The simple act of reaching out has great power. When you join a group, offer feedback, send an affirming note to a colleague, or make time for a peer, you are actively saying “We’re all in this together.” That confirmation of belonging—no matter how small it might feel on its own—is the good stuff of which community is created.

What Works for You?

After years of private practice, I feel so fortunate to have found my growing tribe of practitioners through my work at BetterUp. I love the autonomy, rigor, and meaning within my work, but need a community to truly thrive. As a busy working parent, I’ve achieved this through trial and error, slowly identifying the strategies that are both effective and viable within the confines of time and space. I suspect many of you feel the same way, and I’d love to hear about the strategies that are working for you!

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Sarah Greenberg

Sarah Greenberg is a Harvard-educated licensed psychotherapist and leadership coach with a passion for scalable programs, products and interventions that promote the betterment of the human condition. She currently serves as Lead Coach and Program Design Lead at BetterUp, where she focuses on developing transformational programs and accessible content grounded in the latest behavioral science research. Greenberg’s leadership focused writing has been featured in national outlets such as Fast Company, Inc., Quartz, Business Insider, and Forbes.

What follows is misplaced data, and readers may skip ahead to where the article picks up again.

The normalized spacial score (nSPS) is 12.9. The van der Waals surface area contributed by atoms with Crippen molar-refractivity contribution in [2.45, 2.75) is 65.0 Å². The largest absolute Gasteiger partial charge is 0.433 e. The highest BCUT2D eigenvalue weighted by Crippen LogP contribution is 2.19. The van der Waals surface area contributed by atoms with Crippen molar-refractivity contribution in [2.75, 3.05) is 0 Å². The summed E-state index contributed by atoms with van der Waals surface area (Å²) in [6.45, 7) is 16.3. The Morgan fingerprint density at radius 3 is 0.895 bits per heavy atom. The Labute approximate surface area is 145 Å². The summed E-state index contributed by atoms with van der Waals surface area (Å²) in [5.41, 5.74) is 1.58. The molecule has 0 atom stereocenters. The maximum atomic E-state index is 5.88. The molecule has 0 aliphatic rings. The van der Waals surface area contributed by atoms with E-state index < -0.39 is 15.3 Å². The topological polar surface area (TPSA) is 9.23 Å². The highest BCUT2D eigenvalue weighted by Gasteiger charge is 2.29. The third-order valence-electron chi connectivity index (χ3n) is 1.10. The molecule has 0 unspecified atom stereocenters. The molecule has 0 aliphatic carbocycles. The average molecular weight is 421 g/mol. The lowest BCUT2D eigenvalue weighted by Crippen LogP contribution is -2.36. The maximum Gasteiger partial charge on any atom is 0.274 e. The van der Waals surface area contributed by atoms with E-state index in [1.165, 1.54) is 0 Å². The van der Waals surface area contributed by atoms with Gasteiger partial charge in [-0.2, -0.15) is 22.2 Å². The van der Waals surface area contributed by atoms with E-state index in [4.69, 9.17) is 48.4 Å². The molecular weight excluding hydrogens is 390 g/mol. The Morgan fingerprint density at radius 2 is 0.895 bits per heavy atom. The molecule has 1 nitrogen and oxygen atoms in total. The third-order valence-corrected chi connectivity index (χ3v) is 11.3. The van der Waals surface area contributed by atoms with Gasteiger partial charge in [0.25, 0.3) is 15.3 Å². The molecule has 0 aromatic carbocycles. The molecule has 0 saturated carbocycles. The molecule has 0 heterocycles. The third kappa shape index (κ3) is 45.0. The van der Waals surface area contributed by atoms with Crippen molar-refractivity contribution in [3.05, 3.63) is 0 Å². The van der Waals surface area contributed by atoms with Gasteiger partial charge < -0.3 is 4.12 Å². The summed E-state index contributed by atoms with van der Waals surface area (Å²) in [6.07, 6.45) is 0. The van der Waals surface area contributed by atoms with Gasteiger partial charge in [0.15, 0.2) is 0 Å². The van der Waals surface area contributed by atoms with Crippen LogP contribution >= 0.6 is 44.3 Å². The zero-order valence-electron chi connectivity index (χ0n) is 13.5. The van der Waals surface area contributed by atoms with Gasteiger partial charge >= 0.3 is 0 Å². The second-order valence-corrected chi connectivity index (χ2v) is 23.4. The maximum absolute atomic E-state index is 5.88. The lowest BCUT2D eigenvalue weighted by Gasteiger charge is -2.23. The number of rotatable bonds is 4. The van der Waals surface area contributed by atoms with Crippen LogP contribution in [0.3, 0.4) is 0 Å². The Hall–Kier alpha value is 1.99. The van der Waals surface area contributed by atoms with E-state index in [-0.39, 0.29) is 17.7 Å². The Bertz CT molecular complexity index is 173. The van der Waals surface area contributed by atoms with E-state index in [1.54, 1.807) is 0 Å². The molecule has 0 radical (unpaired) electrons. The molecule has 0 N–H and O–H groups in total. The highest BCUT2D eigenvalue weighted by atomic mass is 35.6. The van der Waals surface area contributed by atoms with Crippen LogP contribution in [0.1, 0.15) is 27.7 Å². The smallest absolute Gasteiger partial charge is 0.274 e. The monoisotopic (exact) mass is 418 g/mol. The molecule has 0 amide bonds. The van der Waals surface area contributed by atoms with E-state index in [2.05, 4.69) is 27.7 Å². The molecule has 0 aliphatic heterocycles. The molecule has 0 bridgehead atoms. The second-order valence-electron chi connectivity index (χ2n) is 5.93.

The views and opinions expressed in guest posts featured on this blog are those of the author and do not necessarily reflect the opinions and views of the International Coach Federation (ICF). The publication of a guest post on the ICF Blog does not equate to an ICF endorsement or guarantee of the products or services provided by the author.

Additionally, for the purpose of full disclosure and as a disclaimer of liability, this content was possibly generated using the assistance of an AI program. Its contents, either in whole or in part, have been reviewed and revised by a human. Nevertheless, the reader/user is responsible for verifying the information presented and should not rely upon this article or post as providing any specific professional advice or counsel. Its contents are provided “as is,” and ICF makes no representations or warranties as to its accuracy or completeness and to the fullest extent permitted by applicable law specifically disclaims any and all liability for any damages or injuries resulting from use of or reliance thereupon.

Comments (3)

  1. Damayanthi Hewage says:

    Dear Sarah,
    Thank you for writing this article behalf of all coaches . This likely writing for me. I am a new coach from Sri Lanka. Since I had to finished my HR Manager position 11 months ago due to office closed down I just started practice coaching connected a plenty of fb coaching groups and individuals as peer coach . As a result of a my post on ICF coaching think tank one person from Chennai ,India invited me to join with their chapter – ICF Chennai Chapter too. Now we are meeting on zoom and doing peer coaching practice and mentor session too. Also I am working with peer coaches from USA, Kenya , Doha quatar, Pakistan and India . Its an amazing learning experience .
    But I still feel like I am stuck than working joining for a organization . I need to get unstuck . I am looking for that .
    Damayanthi Hewage
    Sri Lanka

  2. Hi Sarah. I appreciate your words in this article. Actually, I think that my weakness right now is I don´t belong to anyone “Tribu”. I need make different actions. I needed it read this words. Note: I´m sorry for my english. I´m still practice this new language for me.


  3. So true that we all need connectedness. Living with abundance in giving to others resonates in particular with me. We can all do more to support each other in this world. Thanks for the post!